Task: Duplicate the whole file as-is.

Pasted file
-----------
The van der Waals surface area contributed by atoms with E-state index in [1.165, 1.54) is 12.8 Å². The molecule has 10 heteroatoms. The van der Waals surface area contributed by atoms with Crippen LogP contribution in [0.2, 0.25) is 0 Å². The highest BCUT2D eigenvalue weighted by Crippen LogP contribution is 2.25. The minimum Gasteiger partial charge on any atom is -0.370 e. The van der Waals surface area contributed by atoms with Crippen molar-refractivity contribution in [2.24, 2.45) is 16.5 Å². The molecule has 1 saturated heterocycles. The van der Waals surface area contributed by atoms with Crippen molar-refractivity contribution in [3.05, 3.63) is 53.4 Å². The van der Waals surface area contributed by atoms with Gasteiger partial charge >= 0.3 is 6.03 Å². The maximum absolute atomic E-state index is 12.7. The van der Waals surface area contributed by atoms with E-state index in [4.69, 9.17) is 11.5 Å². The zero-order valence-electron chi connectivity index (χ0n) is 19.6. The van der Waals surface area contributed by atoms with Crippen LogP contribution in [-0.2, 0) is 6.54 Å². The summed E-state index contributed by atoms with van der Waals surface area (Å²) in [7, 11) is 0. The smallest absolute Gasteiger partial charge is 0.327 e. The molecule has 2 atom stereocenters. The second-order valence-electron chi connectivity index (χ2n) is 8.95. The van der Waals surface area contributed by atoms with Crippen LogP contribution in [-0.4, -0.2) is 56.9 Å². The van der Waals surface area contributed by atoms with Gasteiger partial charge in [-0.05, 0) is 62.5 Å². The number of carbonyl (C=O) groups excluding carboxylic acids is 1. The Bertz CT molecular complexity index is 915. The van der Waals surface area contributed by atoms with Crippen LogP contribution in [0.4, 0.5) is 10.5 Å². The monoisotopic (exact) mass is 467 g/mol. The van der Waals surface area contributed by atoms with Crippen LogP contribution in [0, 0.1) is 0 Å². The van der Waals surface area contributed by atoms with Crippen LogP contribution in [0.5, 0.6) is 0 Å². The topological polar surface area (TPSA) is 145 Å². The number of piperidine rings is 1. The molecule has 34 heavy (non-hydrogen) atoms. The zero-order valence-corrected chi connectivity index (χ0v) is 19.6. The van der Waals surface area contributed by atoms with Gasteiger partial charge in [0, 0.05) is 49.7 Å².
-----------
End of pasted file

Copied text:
The van der Waals surface area contributed by atoms with E-state index in [1.165, 1.54) is 12.8 Å². The molecule has 10 heteroatoms. The van der Waals surface area contributed by atoms with Crippen LogP contribution in [0.2, 0.25) is 0 Å². The highest BCUT2D eigenvalue weighted by Crippen LogP contribution is 2.25. The minimum Gasteiger partial charge on any atom is -0.370 e. The van der Waals surface area contributed by atoms with Crippen molar-refractivity contribution in [2.24, 2.45) is 16.5 Å². The molecule has 1 saturated heterocycles. The van der Waals surface area contributed by atoms with Crippen molar-refractivity contribution in [3.05, 3.63) is 53.4 Å². The van der Waals surface area contributed by atoms with Gasteiger partial charge >= 0.3 is 6.03 Å². The maximum absolute atomic E-state index is 12.7. The van der Waals surface area contributed by atoms with E-state index in [4.69, 9.17) is 11.5 Å². The zero-order valence-electron chi connectivity index (χ0n) is 19.6. The van der Waals surface area contributed by atoms with Crippen LogP contribution in [-0.2, 0) is 6.54 Å². The summed E-state index contributed by atoms with van der Waals surface area (Å²) in [7, 11) is 0. The smallest absolute Gasteiger partial charge is 0.327 e. The molecule has 2 atom stereocenters. The second-order valence-electron chi connectivity index (χ2n) is 8.95. The van der Waals surface area contributed by atoms with Crippen LogP contribution in [-0.4, -0.2) is 56.9 Å². The van der Waals surface area contributed by atoms with Gasteiger partial charge in [-0.05, 0) is 62.5 Å². The number of carbonyl (C=O) groups excluding carboxylic acids is 1. The Bertz CT molecular complexity index is 915. The van der Waals surface area contributed by atoms with Crippen LogP contribution in [0.4, 0.5) is 10.5 Å². The monoisotopic (exact) mass is 467 g/mol. The van der Waals surface area contributed by atoms with Crippen LogP contribution in [0, 0.1) is 0 Å². The van der Waals surface area contributed by atoms with Crippen LogP contribution in [0.5, 0.6) is 0 Å². The topological polar surface area (TPSA) is 145 Å². The number of piperidine rings is 1. The molecule has 34 heavy (non-hydrogen) atoms. The zero-order valence-corrected chi connectivity index (χ0v) is 19.6. The van der Waals surface area contributed by atoms with Gasteiger partial charge in [0, 0.05) is 49.7 Å².